The Lessons of Atrium: Innovation is Messy as Borders Blur Between Law Firms & Tech Companies
The overlap between software companies and law firms may be spreading, but not without casualties. The latest may be the many lawyers that had until this week worked for the well-funded legal start-up Atrium.
On January 13, the company announced the layoff of most of its legal staff and outlined a shift in its business model toward technology services, jettisoning its earlier goal to disrupt the law firm model via subscription services. Or, as Atrium co-founder and CEO Justin Kan told the tech press: “It’s a natural evolution for us to create a sustainable model.”
Atrium had hoped to be part tech company and part law firm, intending to specialize in advising other startups with legal help. The company envisioned becoming the go-to for easily automated questions such as how to incorporate or what jurisdictionally-specific forms were needed for given legal issues. Customers would use a chatbot to answer most initial questions, but human assistance was available for more sophisticated matters. Atrium intended to make this a subscription legal service, all-inclusive for a $500 monthly fee.
Atrium was not the first company to explore this idea, with similar start-ups exploring this model in the U.S., Canada, Europe, and the United Arab Emirates. However, Atrium had some advantages: It had amassed $75 million in venture funding since it was founded in 2017 and had start-up star Kan, founder of Twitch, at the helm.
Gabriel Shapiro, one of the attorneys left go by Atrium who recounted his experience on Twitter, criticized Atrium’s new model as disruptive of solo and small practitioners instead of Big Law while driving down rates and service quality instead of pushing attorneys to be more tech-efficient.
Bob Ambrogi, the esteemed legaltech blogger who broke the news, compared Atrium’s situation with startup Clearspire, which closed its doors in 2014.
We’re seeing a trend towards more law firms launching their own software development businesses, investing in legal tech startups and establishing technology incubators.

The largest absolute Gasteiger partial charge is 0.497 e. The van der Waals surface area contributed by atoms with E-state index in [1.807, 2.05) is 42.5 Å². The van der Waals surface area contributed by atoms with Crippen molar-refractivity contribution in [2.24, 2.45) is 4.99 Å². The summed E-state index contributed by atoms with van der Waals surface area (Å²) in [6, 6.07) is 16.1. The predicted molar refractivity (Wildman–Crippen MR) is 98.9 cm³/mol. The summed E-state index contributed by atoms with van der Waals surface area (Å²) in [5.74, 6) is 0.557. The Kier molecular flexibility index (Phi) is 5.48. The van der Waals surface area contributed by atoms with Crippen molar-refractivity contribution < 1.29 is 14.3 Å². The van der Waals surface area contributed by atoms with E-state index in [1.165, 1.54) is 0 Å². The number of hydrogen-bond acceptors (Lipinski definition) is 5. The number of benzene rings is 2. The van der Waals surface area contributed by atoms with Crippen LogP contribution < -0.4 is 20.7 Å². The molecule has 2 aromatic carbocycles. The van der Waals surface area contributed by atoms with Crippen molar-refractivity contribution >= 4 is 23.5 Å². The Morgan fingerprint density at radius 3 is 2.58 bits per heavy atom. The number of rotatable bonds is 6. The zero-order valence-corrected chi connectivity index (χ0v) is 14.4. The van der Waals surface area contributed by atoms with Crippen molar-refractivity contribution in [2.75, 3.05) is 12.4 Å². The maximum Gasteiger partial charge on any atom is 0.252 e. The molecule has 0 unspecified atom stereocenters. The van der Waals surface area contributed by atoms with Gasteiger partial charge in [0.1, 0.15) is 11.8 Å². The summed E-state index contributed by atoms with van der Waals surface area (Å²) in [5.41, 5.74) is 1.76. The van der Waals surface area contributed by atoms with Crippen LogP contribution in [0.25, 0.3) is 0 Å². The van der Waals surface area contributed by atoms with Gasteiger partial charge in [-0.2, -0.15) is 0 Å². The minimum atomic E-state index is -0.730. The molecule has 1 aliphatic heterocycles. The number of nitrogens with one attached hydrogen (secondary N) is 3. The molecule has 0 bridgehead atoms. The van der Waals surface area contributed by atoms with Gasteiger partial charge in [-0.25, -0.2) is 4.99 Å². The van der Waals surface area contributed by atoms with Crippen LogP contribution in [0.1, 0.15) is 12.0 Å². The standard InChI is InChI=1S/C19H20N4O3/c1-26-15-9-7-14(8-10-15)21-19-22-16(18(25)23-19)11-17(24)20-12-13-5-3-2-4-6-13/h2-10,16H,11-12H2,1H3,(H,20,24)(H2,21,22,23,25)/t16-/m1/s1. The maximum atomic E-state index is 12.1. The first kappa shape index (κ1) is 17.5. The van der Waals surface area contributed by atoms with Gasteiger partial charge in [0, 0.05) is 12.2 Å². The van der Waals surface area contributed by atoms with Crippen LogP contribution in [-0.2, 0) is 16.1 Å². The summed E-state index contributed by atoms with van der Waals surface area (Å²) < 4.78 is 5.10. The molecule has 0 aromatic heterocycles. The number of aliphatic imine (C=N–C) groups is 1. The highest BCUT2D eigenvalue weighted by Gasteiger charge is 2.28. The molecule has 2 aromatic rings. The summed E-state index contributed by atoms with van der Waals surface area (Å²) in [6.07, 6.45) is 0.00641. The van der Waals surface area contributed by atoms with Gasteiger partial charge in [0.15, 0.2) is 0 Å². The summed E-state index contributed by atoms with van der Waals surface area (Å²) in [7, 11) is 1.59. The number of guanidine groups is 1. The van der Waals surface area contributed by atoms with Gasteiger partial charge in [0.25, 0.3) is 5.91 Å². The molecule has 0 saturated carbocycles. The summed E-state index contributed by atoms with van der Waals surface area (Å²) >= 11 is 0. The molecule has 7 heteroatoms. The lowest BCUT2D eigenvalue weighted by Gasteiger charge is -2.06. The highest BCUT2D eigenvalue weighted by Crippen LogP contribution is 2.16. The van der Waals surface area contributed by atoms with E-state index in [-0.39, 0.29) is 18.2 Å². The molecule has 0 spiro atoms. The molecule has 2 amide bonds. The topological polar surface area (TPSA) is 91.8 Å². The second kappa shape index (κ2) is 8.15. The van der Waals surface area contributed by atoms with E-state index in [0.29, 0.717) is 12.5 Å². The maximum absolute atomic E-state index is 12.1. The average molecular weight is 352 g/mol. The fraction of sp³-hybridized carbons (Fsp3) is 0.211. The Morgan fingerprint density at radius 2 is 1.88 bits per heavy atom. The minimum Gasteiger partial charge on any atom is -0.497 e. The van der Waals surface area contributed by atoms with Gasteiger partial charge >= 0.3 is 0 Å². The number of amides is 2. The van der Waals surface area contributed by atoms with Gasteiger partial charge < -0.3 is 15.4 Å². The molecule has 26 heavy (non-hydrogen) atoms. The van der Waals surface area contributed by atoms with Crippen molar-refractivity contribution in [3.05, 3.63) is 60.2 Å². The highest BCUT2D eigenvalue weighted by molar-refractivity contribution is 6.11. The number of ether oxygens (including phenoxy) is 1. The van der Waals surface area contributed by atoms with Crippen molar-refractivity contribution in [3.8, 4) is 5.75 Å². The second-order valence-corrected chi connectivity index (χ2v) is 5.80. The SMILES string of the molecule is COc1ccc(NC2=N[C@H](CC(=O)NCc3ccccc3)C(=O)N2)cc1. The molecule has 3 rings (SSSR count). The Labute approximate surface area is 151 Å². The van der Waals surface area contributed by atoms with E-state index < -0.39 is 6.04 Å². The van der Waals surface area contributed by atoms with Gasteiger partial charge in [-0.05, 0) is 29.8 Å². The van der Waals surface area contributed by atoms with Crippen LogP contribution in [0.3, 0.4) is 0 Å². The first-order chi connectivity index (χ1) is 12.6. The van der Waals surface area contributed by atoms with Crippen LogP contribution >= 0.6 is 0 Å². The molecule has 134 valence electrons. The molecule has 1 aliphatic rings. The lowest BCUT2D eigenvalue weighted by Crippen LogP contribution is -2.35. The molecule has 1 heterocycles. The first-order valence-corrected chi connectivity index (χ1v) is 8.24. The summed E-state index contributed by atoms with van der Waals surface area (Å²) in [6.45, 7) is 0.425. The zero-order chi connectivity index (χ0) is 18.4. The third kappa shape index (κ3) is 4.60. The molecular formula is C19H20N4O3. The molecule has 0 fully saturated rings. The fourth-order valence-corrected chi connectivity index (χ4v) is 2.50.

Aron Solomon, a Berlin-based startup founder and designer, tweeted: “So, when can we talk about the last 3 years of legaltech “exits” and which (of any) actually put acquisition proceeds in the pockets of investors and founders?” Solomon had predicted an exodus of legal tech funding in the 2020s. And while VC funding for legal tech has increased significantly in the last few years, some funds are pivoting away from this direction.
Despite such criticism, the trend of software companies offering legal services and law firms creating software companies shows no sign of stopping. “We’re seeing a trend towards more law firms launching their own software development businesses, investing in legal tech start-ups and establishing technology incubators,” says Mike Abbott, vice president of enterprise thought leadership and content strategy at Thomson Reuters. “These firms understand they can not only benefit from, but can help lead, this technology-based disruption of legal services as a means to improve efficiency and expand their business by creating new products and services for clients.”
Most recently, Thomson Reuters and Georgetown Law Center’s 2020 State of the Legal Market report detailed this approach, as firms look to better improve legal processes and respond to clients already leveraging technology solutions.
Further, regulations on law firm ownership — long averse to such co-mingling of lawyer and non-lawyer partnerships in offering legal services — have begun to reflect this change as state bars explore changing ethics rules with the intent to reform limiting law firm ownership to lawyers and regulating how non-lawyers can provide legal advice.
While the Atrium announcement earned criticism, other industry leaders weren’t as negative. Jeroen Plink, CEO of Clifford Chance Applied Solutions (the law firm’s tech subsidiary), tweeted that, while still unfortunate for the employees out of a job, there were important lessons to be learned, noting that the size and pace of the VC investment in Atrium showed “how broken the [legal] model is… $75 million in 2 rounds by people who think legal services are broken means people are frustrated but willing to put their money where their mouth is.”
Hannah Konitshek, Business Operations and Strategy at Legal.io, echoed this sentiment, noting on Twitter that “Building a company is hard, innovating in legal is especially hard, there are valuable lessons in what worked… [and] pivots have human costs for early employees.”
Atrium should offer a cautionary tale for lawyers, innovators, and entrepreneurs; but it should not deter enterprising minds from trying to improve the practice of law with technology solutions. That trend is already here, law firm disruption is ripe, and other start-ups will likely take Atrium’s place.
Innovation is definitely messy, however, and Atrium is a reminder of just how messy legal tech innovation can still be.